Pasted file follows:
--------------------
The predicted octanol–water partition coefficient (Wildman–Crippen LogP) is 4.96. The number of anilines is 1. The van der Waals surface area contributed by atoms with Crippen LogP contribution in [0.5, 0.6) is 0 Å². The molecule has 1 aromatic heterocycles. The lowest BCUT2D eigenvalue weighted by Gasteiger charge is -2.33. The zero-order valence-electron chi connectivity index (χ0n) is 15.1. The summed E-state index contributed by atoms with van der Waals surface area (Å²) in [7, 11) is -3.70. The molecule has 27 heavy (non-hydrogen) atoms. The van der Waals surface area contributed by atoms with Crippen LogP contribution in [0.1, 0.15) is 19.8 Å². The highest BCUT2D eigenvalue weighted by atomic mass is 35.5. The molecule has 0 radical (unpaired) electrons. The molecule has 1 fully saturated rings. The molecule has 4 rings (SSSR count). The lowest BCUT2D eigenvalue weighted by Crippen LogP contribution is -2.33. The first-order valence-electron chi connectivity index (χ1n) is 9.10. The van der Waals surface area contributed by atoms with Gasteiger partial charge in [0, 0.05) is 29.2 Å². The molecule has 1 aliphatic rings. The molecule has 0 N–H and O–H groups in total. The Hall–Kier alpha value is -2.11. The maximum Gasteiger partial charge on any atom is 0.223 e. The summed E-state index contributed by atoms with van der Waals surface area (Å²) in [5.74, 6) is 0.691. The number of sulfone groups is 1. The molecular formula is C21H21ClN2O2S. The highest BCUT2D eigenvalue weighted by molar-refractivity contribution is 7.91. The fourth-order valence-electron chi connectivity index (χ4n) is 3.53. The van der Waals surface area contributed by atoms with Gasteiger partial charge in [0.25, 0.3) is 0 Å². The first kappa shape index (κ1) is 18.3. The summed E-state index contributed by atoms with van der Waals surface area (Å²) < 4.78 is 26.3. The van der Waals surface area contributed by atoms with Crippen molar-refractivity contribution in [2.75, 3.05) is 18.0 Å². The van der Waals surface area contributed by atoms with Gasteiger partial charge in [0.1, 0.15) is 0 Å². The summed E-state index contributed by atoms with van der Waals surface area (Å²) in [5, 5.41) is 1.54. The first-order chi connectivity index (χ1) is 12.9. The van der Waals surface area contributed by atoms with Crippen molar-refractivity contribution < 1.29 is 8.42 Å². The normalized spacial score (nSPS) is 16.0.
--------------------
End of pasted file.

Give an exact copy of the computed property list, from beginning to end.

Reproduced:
The predicted octanol–water partition coefficient (Wildman–Crippen LogP) is 4.96. The number of anilines is 1. The van der Waals surface area contributed by atoms with Crippen LogP contribution in [0.5, 0.6) is 0 Å². The molecule has 1 aromatic heterocycles. The lowest BCUT2D eigenvalue weighted by Gasteiger charge is -2.33. The zero-order valence-electron chi connectivity index (χ0n) is 15.1. The summed E-state index contributed by atoms with van der Waals surface area (Å²) in [7, 11) is -3.70. The molecule has 27 heavy (non-hydrogen) atoms. The van der Waals surface area contributed by atoms with Crippen LogP contribution in [0.1, 0.15) is 19.8 Å². The highest BCUT2D eigenvalue weighted by atomic mass is 35.5. The molecule has 0 radical (unpaired) electrons. The molecule has 1 fully saturated rings. The molecule has 4 rings (SSSR count). The lowest BCUT2D eigenvalue weighted by Crippen LogP contribution is -2.33. The first-order valence-electron chi connectivity index (χ1n) is 9.10. The van der Waals surface area contributed by atoms with Gasteiger partial charge in [0, 0.05) is 29.2 Å². The molecule has 1 aliphatic rings. The molecule has 0 N–H and O–H groups in total. The Hall–Kier alpha value is -2.11. The maximum Gasteiger partial charge on any atom is 0.223 e. The summed E-state index contributed by atoms with van der Waals surface area (Å²) in [5.74, 6) is 0.691. The number of sulfone groups is 1. The molecular formula is C21H21ClN2O2S. The highest BCUT2D eigenvalue weighted by molar-refractivity contribution is 7.91. The fourth-order valence-electron chi connectivity index (χ4n) is 3.53. The van der Waals surface area contributed by atoms with Gasteiger partial charge in [0.25, 0.3) is 0 Å². The first kappa shape index (κ1) is 18.3. The summed E-state index contributed by atoms with van der Waals surface area (Å²) < 4.78 is 26.3. The van der Waals surface area contributed by atoms with Crippen molar-refractivity contribution in [2.75, 3.05) is 18.0 Å². The van der Waals surface area contributed by atoms with Gasteiger partial charge in [0.1, 0.15) is 0 Å². The summed E-state index contributed by atoms with van der Waals surface area (Å²) in [5, 5.41) is 1.54. The first-order chi connectivity index (χ1) is 12.9. The van der Waals surface area contributed by atoms with Crippen molar-refractivity contribution < 1.29 is 8.42 Å². The normalized spacial score (nSPS) is 16.0.